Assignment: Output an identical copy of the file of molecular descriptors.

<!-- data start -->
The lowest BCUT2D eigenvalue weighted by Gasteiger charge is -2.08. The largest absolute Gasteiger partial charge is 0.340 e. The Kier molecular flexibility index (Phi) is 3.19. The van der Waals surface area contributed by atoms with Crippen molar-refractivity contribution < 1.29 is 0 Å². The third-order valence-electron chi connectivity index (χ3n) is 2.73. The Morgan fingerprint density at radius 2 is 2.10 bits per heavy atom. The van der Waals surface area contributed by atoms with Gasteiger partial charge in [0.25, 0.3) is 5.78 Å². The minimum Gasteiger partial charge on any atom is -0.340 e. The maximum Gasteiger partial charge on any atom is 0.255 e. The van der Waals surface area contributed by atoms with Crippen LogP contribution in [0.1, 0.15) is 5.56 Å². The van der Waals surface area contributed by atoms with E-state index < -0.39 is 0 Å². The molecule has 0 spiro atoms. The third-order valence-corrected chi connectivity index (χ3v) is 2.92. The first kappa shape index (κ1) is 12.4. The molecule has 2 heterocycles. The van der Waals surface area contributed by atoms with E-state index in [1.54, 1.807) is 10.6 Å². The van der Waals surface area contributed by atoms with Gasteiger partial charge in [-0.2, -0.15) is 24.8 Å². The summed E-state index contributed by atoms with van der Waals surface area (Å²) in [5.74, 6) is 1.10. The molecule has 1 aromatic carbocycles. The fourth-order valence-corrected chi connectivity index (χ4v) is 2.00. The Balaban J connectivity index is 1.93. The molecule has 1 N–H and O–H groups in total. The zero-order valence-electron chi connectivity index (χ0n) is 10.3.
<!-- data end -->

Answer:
The lowest BCUT2D eigenvalue weighted by Gasteiger charge is -2.08. The largest absolute Gasteiger partial charge is 0.340 e. The Kier molecular flexibility index (Phi) is 3.19. The van der Waals surface area contributed by atoms with Crippen molar-refractivity contribution < 1.29 is 0 Å². The third-order valence-electron chi connectivity index (χ3n) is 2.73. The Morgan fingerprint density at radius 2 is 2.10 bits per heavy atom. The van der Waals surface area contributed by atoms with Gasteiger partial charge in [0.25, 0.3) is 5.78 Å². The minimum Gasteiger partial charge on any atom is -0.340 e. The maximum Gasteiger partial charge on any atom is 0.255 e. The van der Waals surface area contributed by atoms with Crippen LogP contribution in [0.1, 0.15) is 5.56 Å². The van der Waals surface area contributed by atoms with E-state index < -0.39 is 0 Å². The molecule has 0 spiro atoms. The third-order valence-corrected chi connectivity index (χ3v) is 2.92. The first kappa shape index (κ1) is 12.4. The molecule has 2 heterocycles. The van der Waals surface area contributed by atoms with E-state index in [1.54, 1.807) is 10.6 Å². The van der Waals surface area contributed by atoms with Gasteiger partial charge in [-0.2, -0.15) is 24.8 Å². The summed E-state index contributed by atoms with van der Waals surface area (Å²) in [5.74, 6) is 1.10. The molecule has 1 aromatic carbocycles. The fourth-order valence-corrected chi connectivity index (χ4v) is 2.00. The Balaban J connectivity index is 1.93. The molecule has 1 N–H and O–H groups in total. The zero-order valence-electron chi connectivity index (χ0n) is 10.3.